A European public prosecutor’s office? Not while OLAF needs straightening out

11 June 2013

A European public prosecutor’s office? Not while OLAF needs straightening out

Yesterday it was announced that former European Commissioner John Dalli would not be subject to prosecution before the Maltese courts, despite an investigative report from EU fraud watchdog OLAF which implicated him. Commenting on the affair, SP Euro-MP Dennis de Jong said: ‘Up to now I didn’t really believe that Dalli had been sacked by Commission President Jose Barroso because his proposal for new tobacco legislation was badly received by the tobacco lobby, but that there was reliable evidence that he was involved in corruption. The decision of the Maltese judged demonstrates, however, that OLAF messed up, which is why I’m demanding a comprehensive enquiry into just what is going on. In my view the position of the head of OLAF, Giovanni Kessler, has become untenable.´

Dennis de JongThe supervisory committee which oversees OLAF has recently presented stern criticisms of the organisation’s working methods. The committee was not informed about the Dalli affair until after the event and was shocked by the number of procedural errors made by OLAF during the investigation. ´It’s clear that OLAF was in a state of panic and had to bring out a damning report on Dalli quickly,’ says De Jong. ‘Of course I also think, as vice-chair of the European Parliament special committee on organised crime and corruption, that abuses must be addressed quickly, especially if they involve a European Commissioner. But this affair stinks. The rights of the accused have been trampled on and the Maltese judge’s decision shows that the evidence against Dalli was wafer-thin. In the light of various reports the European Parliament Committee on Budgetary Control, of which I’m a member, will be looking into the way OLAF functions. I’ll be keeping right on top of this.’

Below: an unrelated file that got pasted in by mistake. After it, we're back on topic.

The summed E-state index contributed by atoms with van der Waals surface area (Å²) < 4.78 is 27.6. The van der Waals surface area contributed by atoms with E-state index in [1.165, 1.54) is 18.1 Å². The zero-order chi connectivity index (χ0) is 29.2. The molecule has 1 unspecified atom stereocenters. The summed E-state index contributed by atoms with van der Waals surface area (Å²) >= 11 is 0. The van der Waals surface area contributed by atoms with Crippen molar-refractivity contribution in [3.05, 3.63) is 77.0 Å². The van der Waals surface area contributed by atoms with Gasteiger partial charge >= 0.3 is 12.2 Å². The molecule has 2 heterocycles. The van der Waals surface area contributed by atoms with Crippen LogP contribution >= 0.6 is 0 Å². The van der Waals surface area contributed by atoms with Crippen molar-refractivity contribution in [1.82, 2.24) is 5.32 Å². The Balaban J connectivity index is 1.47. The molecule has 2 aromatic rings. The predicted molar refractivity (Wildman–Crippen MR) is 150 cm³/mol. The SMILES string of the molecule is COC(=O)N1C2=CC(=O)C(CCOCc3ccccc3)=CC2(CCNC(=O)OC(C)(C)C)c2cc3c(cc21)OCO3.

Only today the EP voted on the interim report of the special committee on organised crime and corruption. ‘It’s good that cross-border crime is being taken seriously by the EU, and the report itself contains a lot of good ideas,’ concedes De Jong. ‘But it’s bizarre that as a result of massive pressure from OLAF, the report calls for the establishment of a European Public Prosecutor’s Office. It’s well-known in Brussels that OLAF is trying to create a role for itself here, and that the Commission constantly points to the failure of member states to follow up on calls from OLAF. The question, however, is whether this is the fault of the member states or a result of the quality of OLAF’s investigations. If the European Commission can’t vouch for the quality and independence of its own anti-fraud watchdog, I wouldn’t have much faith in the quality of a European Public Prosecutor’s Office.’

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